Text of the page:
President Barack Obama, supports climate and energy legislation, however, with just days remaining on the Senate's summer schedule, he does have the support he needs to get the bill through the Senate.
The authors of the latest version of the climate and energy legislation, Sens. John Kerry (D-Mass.) and Joe Lieberman (I-Conn.), are continuing negotiations with the utility trade group Edison Electric Institute (EEI).
There are many good reasons to get behind comprehensive energy legislation. Last year, Research findings released by the University of Illinois, Yale University and the University of California showed that comprehensive clean energy legislation would create up to 1.9 million new jobs, increase yearly household income by up to $1,175 and boost annual GDP by up to $111 billion by 2020.
In a bid to gain Republican approval, the draft bill now being considered is a small scale version of the original comprehensive energy reform that passed in the House. To gain wider GOP approval, senators Kerry and Lieberman have adopted a much more modest approach that limits cap-and-trade to utilities.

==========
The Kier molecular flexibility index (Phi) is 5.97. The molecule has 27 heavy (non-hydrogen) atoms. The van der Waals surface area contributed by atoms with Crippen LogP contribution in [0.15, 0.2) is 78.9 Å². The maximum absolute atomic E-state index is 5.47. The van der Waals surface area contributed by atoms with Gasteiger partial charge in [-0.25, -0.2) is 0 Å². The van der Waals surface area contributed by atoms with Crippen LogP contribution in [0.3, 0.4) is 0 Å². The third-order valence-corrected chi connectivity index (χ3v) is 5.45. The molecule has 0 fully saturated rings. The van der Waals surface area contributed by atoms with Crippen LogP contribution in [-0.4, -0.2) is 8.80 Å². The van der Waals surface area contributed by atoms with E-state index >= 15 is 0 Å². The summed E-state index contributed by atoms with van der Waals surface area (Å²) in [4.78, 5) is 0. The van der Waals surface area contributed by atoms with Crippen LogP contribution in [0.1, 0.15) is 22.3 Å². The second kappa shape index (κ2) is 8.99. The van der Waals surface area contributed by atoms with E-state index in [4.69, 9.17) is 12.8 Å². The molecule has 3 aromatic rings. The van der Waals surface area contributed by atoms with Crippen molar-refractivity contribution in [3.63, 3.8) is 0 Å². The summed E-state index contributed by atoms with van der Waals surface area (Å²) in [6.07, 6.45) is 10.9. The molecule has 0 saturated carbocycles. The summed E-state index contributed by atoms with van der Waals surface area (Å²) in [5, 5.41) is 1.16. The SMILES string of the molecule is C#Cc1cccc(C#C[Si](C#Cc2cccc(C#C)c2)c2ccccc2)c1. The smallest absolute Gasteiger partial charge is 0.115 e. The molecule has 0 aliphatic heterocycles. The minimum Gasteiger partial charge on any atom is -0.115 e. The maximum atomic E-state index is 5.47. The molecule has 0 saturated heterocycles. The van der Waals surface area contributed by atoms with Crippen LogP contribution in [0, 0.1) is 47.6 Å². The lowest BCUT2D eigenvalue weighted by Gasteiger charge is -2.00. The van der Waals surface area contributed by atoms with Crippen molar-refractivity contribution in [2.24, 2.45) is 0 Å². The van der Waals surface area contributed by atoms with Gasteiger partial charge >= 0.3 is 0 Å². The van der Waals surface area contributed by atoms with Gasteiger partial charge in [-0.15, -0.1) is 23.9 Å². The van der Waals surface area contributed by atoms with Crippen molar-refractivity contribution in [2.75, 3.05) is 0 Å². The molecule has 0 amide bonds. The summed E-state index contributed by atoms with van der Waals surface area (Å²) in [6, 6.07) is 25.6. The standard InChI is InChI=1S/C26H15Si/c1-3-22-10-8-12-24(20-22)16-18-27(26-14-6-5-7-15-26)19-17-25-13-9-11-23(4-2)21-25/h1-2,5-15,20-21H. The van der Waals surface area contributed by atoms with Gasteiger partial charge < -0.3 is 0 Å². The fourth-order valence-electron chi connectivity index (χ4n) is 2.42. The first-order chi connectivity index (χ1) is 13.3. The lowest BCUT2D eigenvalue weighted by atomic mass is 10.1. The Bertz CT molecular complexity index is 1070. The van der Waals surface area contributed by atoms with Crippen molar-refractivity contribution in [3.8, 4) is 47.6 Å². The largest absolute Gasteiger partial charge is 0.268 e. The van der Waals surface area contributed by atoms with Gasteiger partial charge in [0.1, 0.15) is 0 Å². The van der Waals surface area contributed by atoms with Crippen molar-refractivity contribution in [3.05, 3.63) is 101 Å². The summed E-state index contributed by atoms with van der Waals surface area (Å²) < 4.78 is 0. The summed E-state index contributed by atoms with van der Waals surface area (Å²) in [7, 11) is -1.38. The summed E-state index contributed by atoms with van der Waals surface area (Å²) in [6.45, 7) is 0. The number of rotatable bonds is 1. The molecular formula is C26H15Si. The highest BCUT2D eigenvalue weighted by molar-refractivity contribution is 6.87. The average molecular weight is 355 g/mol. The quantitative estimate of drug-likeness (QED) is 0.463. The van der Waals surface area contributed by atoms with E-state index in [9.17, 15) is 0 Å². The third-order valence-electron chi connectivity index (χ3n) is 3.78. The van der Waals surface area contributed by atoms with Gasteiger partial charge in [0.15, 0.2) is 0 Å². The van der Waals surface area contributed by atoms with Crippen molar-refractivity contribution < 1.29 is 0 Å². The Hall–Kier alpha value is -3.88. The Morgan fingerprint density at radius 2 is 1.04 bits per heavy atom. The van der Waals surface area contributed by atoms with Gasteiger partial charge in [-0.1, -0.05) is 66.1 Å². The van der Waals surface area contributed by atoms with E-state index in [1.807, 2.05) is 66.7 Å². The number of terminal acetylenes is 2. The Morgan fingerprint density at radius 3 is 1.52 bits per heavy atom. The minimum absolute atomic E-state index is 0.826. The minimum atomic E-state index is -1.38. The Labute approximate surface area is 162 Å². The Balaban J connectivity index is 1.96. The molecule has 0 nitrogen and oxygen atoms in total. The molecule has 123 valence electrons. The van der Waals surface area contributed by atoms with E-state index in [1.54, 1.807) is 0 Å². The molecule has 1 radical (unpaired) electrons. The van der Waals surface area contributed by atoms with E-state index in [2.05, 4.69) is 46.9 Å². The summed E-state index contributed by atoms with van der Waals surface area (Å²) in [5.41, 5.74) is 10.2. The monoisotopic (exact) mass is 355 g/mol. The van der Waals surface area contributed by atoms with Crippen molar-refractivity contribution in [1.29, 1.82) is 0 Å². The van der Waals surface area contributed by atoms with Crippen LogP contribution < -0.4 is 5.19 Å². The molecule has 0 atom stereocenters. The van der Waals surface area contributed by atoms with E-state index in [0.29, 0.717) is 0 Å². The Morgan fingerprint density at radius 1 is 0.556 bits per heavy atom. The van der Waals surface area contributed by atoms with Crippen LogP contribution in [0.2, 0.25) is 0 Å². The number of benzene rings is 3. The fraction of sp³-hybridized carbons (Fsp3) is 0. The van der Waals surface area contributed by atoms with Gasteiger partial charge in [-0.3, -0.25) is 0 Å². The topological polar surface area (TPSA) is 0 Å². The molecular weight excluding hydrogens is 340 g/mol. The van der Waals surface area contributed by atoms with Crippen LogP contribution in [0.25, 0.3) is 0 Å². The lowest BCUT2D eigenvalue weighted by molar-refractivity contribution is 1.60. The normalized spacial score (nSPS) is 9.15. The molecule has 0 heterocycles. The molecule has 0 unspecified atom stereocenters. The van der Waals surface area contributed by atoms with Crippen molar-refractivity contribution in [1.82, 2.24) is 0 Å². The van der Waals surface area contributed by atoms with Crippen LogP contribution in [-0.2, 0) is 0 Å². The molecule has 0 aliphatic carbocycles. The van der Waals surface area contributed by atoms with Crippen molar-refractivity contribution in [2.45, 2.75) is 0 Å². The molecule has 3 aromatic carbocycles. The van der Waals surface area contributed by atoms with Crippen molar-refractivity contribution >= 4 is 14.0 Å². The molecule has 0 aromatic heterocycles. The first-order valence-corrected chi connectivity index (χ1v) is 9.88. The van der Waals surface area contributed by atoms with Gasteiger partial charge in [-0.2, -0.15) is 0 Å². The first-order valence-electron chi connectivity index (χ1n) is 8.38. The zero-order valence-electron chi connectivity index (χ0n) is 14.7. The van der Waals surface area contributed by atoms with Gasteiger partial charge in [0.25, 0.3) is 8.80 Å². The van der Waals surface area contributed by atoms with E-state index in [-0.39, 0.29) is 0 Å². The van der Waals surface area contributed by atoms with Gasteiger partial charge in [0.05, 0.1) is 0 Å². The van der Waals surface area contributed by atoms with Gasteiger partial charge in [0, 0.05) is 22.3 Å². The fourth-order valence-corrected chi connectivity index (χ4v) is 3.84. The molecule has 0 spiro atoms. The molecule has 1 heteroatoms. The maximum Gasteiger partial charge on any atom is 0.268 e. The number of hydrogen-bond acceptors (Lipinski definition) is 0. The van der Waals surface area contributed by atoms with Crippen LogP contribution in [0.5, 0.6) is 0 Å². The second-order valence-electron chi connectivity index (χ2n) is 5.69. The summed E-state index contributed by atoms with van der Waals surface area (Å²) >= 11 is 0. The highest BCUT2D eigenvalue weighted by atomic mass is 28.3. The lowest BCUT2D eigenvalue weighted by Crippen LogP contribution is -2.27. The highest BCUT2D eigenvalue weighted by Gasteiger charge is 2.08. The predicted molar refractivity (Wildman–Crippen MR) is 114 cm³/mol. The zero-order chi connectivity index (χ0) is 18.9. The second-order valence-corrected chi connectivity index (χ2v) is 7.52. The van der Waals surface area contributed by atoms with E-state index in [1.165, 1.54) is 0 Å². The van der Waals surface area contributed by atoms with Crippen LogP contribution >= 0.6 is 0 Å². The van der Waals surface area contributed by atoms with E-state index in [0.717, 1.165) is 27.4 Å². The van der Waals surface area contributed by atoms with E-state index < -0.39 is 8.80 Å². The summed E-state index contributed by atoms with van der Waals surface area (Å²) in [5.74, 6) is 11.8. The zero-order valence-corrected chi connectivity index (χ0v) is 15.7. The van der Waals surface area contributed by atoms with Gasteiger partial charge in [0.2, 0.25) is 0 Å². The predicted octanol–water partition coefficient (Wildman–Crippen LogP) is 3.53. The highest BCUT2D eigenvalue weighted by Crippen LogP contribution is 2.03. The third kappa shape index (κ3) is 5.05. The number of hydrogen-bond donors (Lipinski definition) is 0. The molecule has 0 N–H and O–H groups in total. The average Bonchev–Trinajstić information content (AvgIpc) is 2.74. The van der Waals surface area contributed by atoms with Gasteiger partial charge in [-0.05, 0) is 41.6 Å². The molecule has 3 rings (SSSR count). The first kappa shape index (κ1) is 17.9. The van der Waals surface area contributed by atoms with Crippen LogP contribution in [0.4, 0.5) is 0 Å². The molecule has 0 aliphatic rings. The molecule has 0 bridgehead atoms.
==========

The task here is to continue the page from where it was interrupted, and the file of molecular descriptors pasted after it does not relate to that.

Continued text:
The proposed new cap-and-trade provision would tax carbon dioxide emissions produced by coal-fired power plants and other large polluters to reduce global warming causing pollution. The idea initially appeared to win a critical Republican endorsement from Maine Sen. Olympia Snowe after she attended a White House meeting.
It was not that long ago that many Republicans publicly endorsed cap-and-trade. The list of Republican senators who previously supported cap-and-trade includes John McCain (R-Ariz.), Lisa Murkowski (R-Alaska), Richard Lugar (R-Ind.), Lindsey Graham (R-S.C.), and Scott Brown (R-Mass.). Today you would have a better chance of finding a black man at a tea party convention then finding a Republican who will laud cap-and-trade.
With less than two weeks remaining before a month-long recess, strident opposition from Republicans like Sen. George Voinovich (R-Ohio) make the passage of what Republicans are calling the "national energy tax" unlikely.
"Anybody that's been in the Senate for any period of time knows there's no way -- no way -- that an energy bill is going to get done between now and the election, or for that matter, between now and the end of this year," Voinovich said. "Cap and trade is dead, OK?" he added.
Their motivations are clear, rather than do what is best for America, Republican lawmakers are playing politics.
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